Chapter 7 Bankruptcy Versus Chapter 13 Bankruptcy: What’s the Difference?
There are two main types of bankruptcy available for individuals: Chapter 7 versus Chapter 13. The aim of both types of bankruptcy is to help people who are in debt discharge all or some of their debt obligations; however, there are many differences between the two types of –bankruptcy, including:
1. Selling Assets.
With a Chapter 7, you may be required to sell unprotected and non-exempt assets in order to repay your debtors. The list of “protected” property however is long and in the majority of cases, all property is able to be exempted from consideration, meaning no property is sold. Chapter 13 rarely involves the sale of assets.
2. Income Requirements.
Individuals with too large of a disposable income are not eligible for Chapter 7. There are no income requirements for Chapter 13.
3. Employment Requirements.
There are no employment requirements for Chapter 7. You must be employed or have regular monthly income to qualify for Chapter 13.
4. Debt Requirements.
There are no minimum or maximum debt amounts when filing for Chapter 7. For Chapter 13, you cannot owe more than $383,175 in unsecured debt or more than $1,149,525 in secured debt to qualify.
5. What’s Included.
Chapter 7 bankruptcy will discharge nearly all unsecured debt, save for student loans, taxes, and certain other obligations. Chapter 13 can discharge all of the debt included in Chapter 7. In addition, it can also involve a reduction in the principal balance on secured loans like car loans and mortgages.
6. Payment Requirements.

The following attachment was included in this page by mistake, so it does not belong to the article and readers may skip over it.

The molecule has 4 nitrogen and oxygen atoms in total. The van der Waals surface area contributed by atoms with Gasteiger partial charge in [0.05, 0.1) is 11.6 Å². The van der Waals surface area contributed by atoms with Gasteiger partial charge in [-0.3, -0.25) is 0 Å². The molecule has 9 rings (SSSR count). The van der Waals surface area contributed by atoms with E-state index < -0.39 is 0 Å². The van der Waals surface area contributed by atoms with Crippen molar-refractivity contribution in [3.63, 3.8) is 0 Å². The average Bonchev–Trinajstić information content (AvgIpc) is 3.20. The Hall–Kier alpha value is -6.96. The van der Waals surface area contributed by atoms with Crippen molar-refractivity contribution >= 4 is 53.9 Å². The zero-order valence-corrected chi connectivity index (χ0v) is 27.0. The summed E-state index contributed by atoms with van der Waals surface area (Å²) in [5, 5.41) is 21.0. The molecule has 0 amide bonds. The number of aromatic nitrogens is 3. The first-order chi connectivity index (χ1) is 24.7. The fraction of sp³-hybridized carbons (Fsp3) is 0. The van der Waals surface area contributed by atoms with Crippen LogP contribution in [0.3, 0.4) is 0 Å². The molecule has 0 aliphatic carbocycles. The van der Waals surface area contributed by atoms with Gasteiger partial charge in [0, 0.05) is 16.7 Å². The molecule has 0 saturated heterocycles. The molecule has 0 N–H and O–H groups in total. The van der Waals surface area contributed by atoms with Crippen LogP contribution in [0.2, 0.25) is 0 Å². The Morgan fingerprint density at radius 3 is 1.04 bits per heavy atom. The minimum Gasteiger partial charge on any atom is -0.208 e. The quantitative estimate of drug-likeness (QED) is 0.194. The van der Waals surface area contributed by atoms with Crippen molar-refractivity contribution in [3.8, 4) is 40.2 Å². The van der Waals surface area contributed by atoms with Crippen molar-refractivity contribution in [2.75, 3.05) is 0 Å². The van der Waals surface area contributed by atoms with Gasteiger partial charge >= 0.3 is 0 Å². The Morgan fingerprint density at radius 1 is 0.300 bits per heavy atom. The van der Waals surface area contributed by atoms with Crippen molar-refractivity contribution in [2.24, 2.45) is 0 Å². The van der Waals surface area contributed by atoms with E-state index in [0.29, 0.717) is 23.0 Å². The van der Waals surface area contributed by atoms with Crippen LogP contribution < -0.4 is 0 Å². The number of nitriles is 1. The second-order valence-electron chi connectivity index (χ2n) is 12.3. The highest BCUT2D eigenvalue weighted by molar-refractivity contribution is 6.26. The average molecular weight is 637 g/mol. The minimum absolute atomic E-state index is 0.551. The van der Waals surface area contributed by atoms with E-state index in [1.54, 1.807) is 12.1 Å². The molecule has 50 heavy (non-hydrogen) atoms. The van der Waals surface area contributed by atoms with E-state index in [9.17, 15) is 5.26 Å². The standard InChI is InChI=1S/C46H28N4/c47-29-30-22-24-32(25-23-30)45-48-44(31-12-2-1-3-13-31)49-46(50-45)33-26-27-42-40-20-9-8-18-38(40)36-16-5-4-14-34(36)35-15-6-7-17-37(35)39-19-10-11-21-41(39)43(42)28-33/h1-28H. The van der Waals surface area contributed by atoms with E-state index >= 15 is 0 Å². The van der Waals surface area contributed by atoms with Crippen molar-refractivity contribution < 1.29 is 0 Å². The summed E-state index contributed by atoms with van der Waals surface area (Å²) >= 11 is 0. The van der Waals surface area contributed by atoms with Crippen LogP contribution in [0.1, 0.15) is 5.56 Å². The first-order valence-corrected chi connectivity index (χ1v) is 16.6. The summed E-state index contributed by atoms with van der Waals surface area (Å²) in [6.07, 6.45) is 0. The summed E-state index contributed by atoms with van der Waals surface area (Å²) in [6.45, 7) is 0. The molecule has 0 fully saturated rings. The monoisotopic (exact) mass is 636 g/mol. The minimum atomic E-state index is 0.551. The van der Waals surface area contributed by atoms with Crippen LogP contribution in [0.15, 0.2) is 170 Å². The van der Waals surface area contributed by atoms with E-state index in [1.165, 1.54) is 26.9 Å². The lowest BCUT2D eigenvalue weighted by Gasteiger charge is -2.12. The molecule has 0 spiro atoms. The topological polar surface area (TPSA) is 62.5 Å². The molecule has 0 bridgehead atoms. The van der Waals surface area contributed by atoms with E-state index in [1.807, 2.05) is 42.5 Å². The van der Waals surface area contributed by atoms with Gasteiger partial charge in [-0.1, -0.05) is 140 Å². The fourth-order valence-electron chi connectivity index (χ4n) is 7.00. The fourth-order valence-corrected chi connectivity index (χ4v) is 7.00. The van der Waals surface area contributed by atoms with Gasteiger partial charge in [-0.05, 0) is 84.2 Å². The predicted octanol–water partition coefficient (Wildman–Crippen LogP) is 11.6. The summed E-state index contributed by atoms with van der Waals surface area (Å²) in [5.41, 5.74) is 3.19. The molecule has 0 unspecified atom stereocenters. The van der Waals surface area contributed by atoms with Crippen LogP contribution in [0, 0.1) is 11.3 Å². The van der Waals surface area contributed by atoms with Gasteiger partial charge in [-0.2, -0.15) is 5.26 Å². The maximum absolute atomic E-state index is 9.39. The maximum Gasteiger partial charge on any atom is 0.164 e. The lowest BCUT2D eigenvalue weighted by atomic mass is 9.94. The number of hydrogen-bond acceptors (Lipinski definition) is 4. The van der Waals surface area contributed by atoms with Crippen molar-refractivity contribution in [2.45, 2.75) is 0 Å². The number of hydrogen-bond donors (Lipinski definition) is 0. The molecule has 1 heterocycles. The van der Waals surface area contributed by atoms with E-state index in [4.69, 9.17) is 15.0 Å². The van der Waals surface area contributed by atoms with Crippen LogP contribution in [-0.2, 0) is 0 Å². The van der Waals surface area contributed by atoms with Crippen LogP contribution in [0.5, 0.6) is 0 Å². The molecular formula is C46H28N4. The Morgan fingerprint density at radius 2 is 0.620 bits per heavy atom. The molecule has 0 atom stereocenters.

With Chapter 7, you are not required to make any type of payments to creditors. If you have no assets to sell, covered debts are fully discharged. If you do have assets to sell, the difference between the sale amount and the total that you owe will be discharged. When you file for Chapter 13, you may be required to make payments to your creditors. The amount that you will need to repay will be established by the trustee based on your monthly income and expenses and the amount and type of debt that you have. Repayment amounts can range from 0 to 100% of what’s owed.
7. Length of Time Until Discharge.
Under Chapter 7, debts are usually discharged within 3 to 6 months. With a Chapter 13 filing, your debts will not be discharged until you make your final payment to your creditors. Typically, payment plans last for 3 to 5 years.
To find out more about bankruptcy and determine whether or not it’s the right choice for you, contact Attorney Robert A. Boyd, a Willoughby bankruptcy attorney with more than 25 years of experience. He will fully explain the options to you and help you decide if Chapter 7, Chapter 13 or a bankruptcy alternative is most likely to benefit you. Call his office at 440-918-1733 to schedule a free consultation.